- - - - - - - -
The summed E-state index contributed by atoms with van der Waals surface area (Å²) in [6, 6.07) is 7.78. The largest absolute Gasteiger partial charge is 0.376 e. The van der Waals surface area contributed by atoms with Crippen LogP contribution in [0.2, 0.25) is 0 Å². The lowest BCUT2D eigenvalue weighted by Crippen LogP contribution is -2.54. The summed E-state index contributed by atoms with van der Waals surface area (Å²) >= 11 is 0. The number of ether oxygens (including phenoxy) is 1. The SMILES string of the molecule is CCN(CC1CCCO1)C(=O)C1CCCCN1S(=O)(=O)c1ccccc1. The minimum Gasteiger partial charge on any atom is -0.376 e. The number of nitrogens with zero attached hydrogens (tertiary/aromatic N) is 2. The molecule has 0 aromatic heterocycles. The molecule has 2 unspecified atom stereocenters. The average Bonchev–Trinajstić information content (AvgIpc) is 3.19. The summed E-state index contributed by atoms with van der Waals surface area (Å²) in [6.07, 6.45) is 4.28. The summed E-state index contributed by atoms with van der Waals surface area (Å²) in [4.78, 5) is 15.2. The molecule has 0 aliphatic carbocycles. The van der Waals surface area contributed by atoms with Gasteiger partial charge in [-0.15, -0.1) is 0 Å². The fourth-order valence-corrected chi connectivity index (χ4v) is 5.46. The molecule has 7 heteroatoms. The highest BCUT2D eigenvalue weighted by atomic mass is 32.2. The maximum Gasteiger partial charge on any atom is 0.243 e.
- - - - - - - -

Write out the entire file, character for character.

The summed E-state index contributed by atoms with van der Waals surface area (Å²) in [6, 6.07) is 7.78. The largest absolute Gasteiger partial charge is 0.376 e. The van der Waals surface area contributed by atoms with Crippen LogP contribution in [0.2, 0.25) is 0 Å². The lowest BCUT2D eigenvalue weighted by Crippen LogP contribution is -2.54. The summed E-state index contributed by atoms with van der Waals surface area (Å²) >= 11 is 0. The number of ether oxygens (including phenoxy) is 1. The SMILES string of the molecule is CCN(CC1CCCO1)C(=O)C1CCCCN1S(=O)(=O)c1ccccc1. The minimum Gasteiger partial charge on any atom is -0.376 e. The number of nitrogens with zero attached hydrogens (tertiary/aromatic N) is 2. The molecule has 0 aromatic heterocycles. The molecule has 2 unspecified atom stereocenters. The average Bonchev–Trinajstić information content (AvgIpc) is 3.19. The summed E-state index contributed by atoms with van der Waals surface area (Å²) in [6.07, 6.45) is 4.28. The summed E-state index contributed by atoms with van der Waals surface area (Å²) in [4.78, 5) is 15.2. The molecule has 0 aliphatic carbocycles. The van der Waals surface area contributed by atoms with Gasteiger partial charge in [-0.15, -0.1) is 0 Å². The fourth-order valence-corrected chi connectivity index (χ4v) is 5.46. The molecule has 7 heteroatoms. The highest BCUT2D eigenvalue weighted by atomic mass is 32.2. The maximum Gasteiger partial charge on any atom is 0.243 e.